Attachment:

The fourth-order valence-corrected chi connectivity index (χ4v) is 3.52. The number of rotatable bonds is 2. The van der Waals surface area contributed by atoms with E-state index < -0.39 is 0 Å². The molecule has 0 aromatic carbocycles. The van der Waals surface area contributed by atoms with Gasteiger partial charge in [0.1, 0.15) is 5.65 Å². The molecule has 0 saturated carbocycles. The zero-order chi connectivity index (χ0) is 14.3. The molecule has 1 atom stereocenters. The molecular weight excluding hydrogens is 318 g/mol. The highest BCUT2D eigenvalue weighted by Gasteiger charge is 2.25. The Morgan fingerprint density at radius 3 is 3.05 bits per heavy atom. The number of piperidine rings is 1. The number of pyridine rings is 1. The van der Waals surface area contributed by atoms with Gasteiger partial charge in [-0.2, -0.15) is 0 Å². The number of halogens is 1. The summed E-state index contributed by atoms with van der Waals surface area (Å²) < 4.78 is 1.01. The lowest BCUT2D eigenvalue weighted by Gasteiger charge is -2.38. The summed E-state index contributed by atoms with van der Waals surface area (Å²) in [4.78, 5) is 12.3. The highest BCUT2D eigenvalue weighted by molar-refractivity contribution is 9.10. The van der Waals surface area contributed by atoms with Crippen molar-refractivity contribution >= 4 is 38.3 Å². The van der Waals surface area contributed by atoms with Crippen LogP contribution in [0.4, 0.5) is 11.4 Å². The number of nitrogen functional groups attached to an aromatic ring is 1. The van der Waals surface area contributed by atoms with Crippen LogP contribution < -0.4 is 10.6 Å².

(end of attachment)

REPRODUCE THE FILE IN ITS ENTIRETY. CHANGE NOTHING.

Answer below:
The fourth-order valence-corrected chi connectivity index (χ4v) is 3.52. The number of rotatable bonds is 2. The van der Waals surface area contributed by atoms with E-state index < -0.39 is 0 Å². The molecule has 0 aromatic carbocycles. The van der Waals surface area contributed by atoms with Gasteiger partial charge in [0.1, 0.15) is 5.65 Å². The molecule has 0 saturated carbocycles. The zero-order chi connectivity index (χ0) is 14.3. The molecule has 1 atom stereocenters. The molecular weight excluding hydrogens is 318 g/mol. The highest BCUT2D eigenvalue weighted by Gasteiger charge is 2.25. The Morgan fingerprint density at radius 3 is 3.05 bits per heavy atom. The number of piperidine rings is 1. The number of pyridine rings is 1. The van der Waals surface area contributed by atoms with Gasteiger partial charge in [-0.2, -0.15) is 0 Å². The number of halogens is 1. The summed E-state index contributed by atoms with van der Waals surface area (Å²) < 4.78 is 1.01. The lowest BCUT2D eigenvalue weighted by Gasteiger charge is -2.38. The summed E-state index contributed by atoms with van der Waals surface area (Å²) in [4.78, 5) is 12.3. The highest BCUT2D eigenvalue weighted by molar-refractivity contribution is 9.10. The van der Waals surface area contributed by atoms with Crippen molar-refractivity contribution >= 4 is 38.3 Å². The van der Waals surface area contributed by atoms with Crippen LogP contribution in [0.4, 0.5) is 11.4 Å². The number of nitrogen functional groups attached to an aromatic ring is 1. The van der Waals surface area contributed by atoms with Crippen LogP contribution < -0.4 is 10.6 Å².